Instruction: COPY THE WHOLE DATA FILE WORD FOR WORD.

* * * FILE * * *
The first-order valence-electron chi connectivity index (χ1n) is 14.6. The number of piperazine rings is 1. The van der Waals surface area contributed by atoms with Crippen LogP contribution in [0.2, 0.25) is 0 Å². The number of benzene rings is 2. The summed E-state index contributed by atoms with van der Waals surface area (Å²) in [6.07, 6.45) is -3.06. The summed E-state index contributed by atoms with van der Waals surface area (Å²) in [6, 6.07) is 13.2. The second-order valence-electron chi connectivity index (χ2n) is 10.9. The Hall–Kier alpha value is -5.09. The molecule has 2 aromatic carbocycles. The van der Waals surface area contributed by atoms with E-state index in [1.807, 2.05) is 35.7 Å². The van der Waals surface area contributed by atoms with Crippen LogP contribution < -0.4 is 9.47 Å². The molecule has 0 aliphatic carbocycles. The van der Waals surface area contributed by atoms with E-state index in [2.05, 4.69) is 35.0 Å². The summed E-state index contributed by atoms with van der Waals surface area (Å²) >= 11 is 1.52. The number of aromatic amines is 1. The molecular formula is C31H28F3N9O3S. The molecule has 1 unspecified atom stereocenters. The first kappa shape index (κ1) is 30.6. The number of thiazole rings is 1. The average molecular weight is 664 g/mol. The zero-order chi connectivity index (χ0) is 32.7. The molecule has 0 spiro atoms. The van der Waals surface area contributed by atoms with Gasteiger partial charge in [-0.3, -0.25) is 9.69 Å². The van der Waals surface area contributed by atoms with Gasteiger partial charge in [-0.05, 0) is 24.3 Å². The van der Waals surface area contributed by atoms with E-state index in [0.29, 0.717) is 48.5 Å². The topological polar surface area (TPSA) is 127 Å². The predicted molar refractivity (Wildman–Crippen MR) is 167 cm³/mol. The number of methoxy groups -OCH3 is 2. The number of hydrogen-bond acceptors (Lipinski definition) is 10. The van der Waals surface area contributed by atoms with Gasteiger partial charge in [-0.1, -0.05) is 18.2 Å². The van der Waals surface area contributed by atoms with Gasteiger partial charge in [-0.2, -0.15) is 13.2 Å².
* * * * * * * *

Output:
The first-order valence-electron chi connectivity index (χ1n) is 14.6. The number of piperazine rings is 1. The van der Waals surface area contributed by atoms with Crippen LogP contribution in [0.2, 0.25) is 0 Å². The number of benzene rings is 2. The summed E-state index contributed by atoms with van der Waals surface area (Å²) in [6.07, 6.45) is -3.06. The summed E-state index contributed by atoms with van der Waals surface area (Å²) in [6, 6.07) is 13.2. The second-order valence-electron chi connectivity index (χ2n) is 10.9. The Hall–Kier alpha value is -5.09. The molecule has 2 aromatic carbocycles. The van der Waals surface area contributed by atoms with E-state index in [1.807, 2.05) is 35.7 Å². The van der Waals surface area contributed by atoms with Crippen LogP contribution < -0.4 is 9.47 Å². The molecule has 0 aliphatic carbocycles. The van der Waals surface area contributed by atoms with E-state index in [2.05, 4.69) is 35.0 Å². The summed E-state index contributed by atoms with van der Waals surface area (Å²) >= 11 is 1.52. The number of aromatic amines is 1. The molecular formula is C31H28F3N9O3S. The molecule has 1 unspecified atom stereocenters. The first kappa shape index (κ1) is 30.6. The number of thiazole rings is 1. The average molecular weight is 664 g/mol. The zero-order chi connectivity index (χ0) is 32.7. The molecule has 0 spiro atoms. The van der Waals surface area contributed by atoms with Gasteiger partial charge in [-0.3, -0.25) is 9.69 Å². The van der Waals surface area contributed by atoms with Gasteiger partial charge in [-0.05, 0) is 24.3 Å². The van der Waals surface area contributed by atoms with E-state index in [0.29, 0.717) is 48.5 Å². The topological polar surface area (TPSA) is 127 Å². The predicted molar refractivity (Wildman–Crippen MR) is 167 cm³/mol. The number of methoxy groups -OCH3 is 2. The number of hydrogen-bond acceptors (Lipinski definition) is 10. The van der Waals surface area contributed by atoms with Gasteiger partial charge in [-0.1, -0.05) is 18.2 Å². The van der Waals surface area contributed by atoms with Gasteiger partial charge in [-0.2, -0.15) is 13.2 Å².